Few, therefore, among the elected Francophone Liberals, who are willing to really promote the idea of ​​bilingualism in Ottawa. Only the member for Nickel Belt, Marc Tight, stands out.

"It is very important that Ottawa becomes officially bilingual to ensure the sustainability of our two official languages. This would show throughout the country and respect Canada's commitment to both official languages. Furthermore, this would represent a definite economic advantage for Ottawa and I do not understand this is still an issue today. As MPs, even if it is a municipal and provincial issue, I think we need to encourage reflection and dialogue between partners. "

Joly called to intervene

In the ranks of the opposition in the House of Commons, the spokesman of Official Languages ​​for the Conservative Party of Canada (CPC), Bernard Généreux, acknowledges having heard only very recently about this project.

"I was myself Mayor (La Pocatière, Quebec, from 2005 to 2009 - ed) and without wanting to lecture the mayor of Ottawa is a wealth to be a bilingual city. I do not see the current situation as a problem but rather as something that can be changed. It is a question of will and I can not be against it, but we can not impose it and must respect the jurisdictions of each. "

His counterpart for the New Democratic Party (NDP), François Choquette, is less cautious and called Joly Minister to show leadership.

"The NDP supports this idea! In a bilingual country, it makes sense that the city is bilingual and I think it would be a wonderful gift to Canada in 2017. The government has said that bilingualism was important to him, so I encourage the minister Joly to dismantle it and to show leadership in meeting the Mayor of Ottawa to talk about this issue. "

An opinion shared by Mario Beaulieu, criticism of Official Languages ​​for the Bloc Québécois (BQ), who did not hesitate to shout at the Minister Mélanie Joly on this, Friday, January 29, in the room.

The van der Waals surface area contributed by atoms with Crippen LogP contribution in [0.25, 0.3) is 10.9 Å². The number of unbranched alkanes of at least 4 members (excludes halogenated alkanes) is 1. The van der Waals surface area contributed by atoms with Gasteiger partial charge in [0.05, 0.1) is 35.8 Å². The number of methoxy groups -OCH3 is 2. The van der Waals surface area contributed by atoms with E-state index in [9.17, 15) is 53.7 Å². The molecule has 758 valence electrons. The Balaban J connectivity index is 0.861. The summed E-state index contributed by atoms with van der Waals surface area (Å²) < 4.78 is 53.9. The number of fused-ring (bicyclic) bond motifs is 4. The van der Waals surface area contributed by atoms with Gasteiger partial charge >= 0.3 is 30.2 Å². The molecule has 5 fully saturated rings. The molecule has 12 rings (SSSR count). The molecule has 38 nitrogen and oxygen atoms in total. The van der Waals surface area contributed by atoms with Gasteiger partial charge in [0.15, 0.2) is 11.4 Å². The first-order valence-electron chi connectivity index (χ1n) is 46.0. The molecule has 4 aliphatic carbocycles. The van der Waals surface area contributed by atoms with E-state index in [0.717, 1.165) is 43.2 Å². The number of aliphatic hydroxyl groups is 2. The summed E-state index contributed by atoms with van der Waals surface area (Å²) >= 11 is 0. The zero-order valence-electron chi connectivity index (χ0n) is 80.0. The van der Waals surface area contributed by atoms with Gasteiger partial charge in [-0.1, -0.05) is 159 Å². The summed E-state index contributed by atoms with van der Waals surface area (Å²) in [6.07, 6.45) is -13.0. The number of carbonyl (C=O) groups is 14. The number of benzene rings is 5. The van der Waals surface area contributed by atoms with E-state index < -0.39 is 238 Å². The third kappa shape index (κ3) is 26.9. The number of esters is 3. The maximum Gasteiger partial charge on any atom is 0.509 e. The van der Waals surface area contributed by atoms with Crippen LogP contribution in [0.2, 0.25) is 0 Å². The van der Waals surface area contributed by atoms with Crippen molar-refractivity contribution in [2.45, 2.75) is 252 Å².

"The Minister of Canadian Heritage, Mélanie Joly, is she acceptable as the capital of a country that claims to be bilingual, from east to west, from coast to coast, refused for several years to become officially bilingual ? "

Absent, the Minister Joly was supplemented by Mr. Boissonnault which simply stated that the government will encourage every municipality wants to become bilingual, but does not wish to interfere.

In an interview with #ONfr, Mr. Beaulieu insists: "It's still absurd that a country that calls itself bilingual, who claims to be a model of coexistence between its two official language communities, does not have a bilingual capital! This is a national issue and the federal government must push back! "


Benjamin Vachet @ b_vachet

Originally from France, Benjamin Vachet lived in Canada for ten years. If he first wanted to be a sports journalist and talk only about soccer, despite an obvious interest in politics, he finally understood that a debate in parliament could be much more eventful than on a sports field. Enthusiast Ontario, federal and international policy, Benjamin has over thirteen years of experience in print, radio and television. In Canada, he worked for the newspaper Le Paired, Quebec, and The Reflection, Orléans and Unique FM, Ontario


Comment from Kim McConnell

Someone predicted that the Liberal government would probably do what the Conservative government didn't have the guts to do - tell the French activists that this is not something that the Federal government had any business interfering in.  Read the article and you'll see how hypocritical people like Stephane Dion is - he's trying to tell Ottawa that, "it would be an advantage to the City of Ottawa to accord the same status to both the English and French languages".  Have you heard him say that to his Quebec compatriots when they set their tongue-troopers on the English-language speakers?

So our new PM (much maligned for his inexperience and lack of qualification, education, etc. etc.) has actually come through for us!!!  Maybe we should send him a "thank-you" letter?  I think he deserves it, don't you?

While we're at it, we should also thank Mayor Jim Watson and the City of Ottawa Council for saying, "NO" in the 1st place.  We should give ourselves a small pat on the back for telling them that the idea would not go down well with a lot of Ottawans - many of us did write to advise them against the idea - thanks to those who did.    The City Council knew that it would be an expensive idea - running the city in two languages would cost a lot of money - everybody knows that!

The 2013 expenditure for the French language Service was $3,064,000

The 2014 budgeted figure was $2,595,000 but the actual amount spent was $3,115,000

The 2015 actual amount spent was $2,665,000 (which was $70,000 over the 2014 budgeted figure but less than the 2014 actual figure so someone must have decided that things had to be brought under control).

The French activists complained that the budget was not translated into French - the Mayor said it would cost too much to do that.  Our own inquiry revealed that the translation of that one budget would cost at least $65,000.

119 Complaints In 2014 About City's French-Language Services

City's Big Projects Add To Growing Debt

We cannot afford to keep paying for duplication of services in two languages and everybody but the French-language extremists seem to understand that!!  So who will join me in "Thank-you" letters to Mayor Jim Watson &the City Council as well as PM Justin Trudeau?

President (CLF)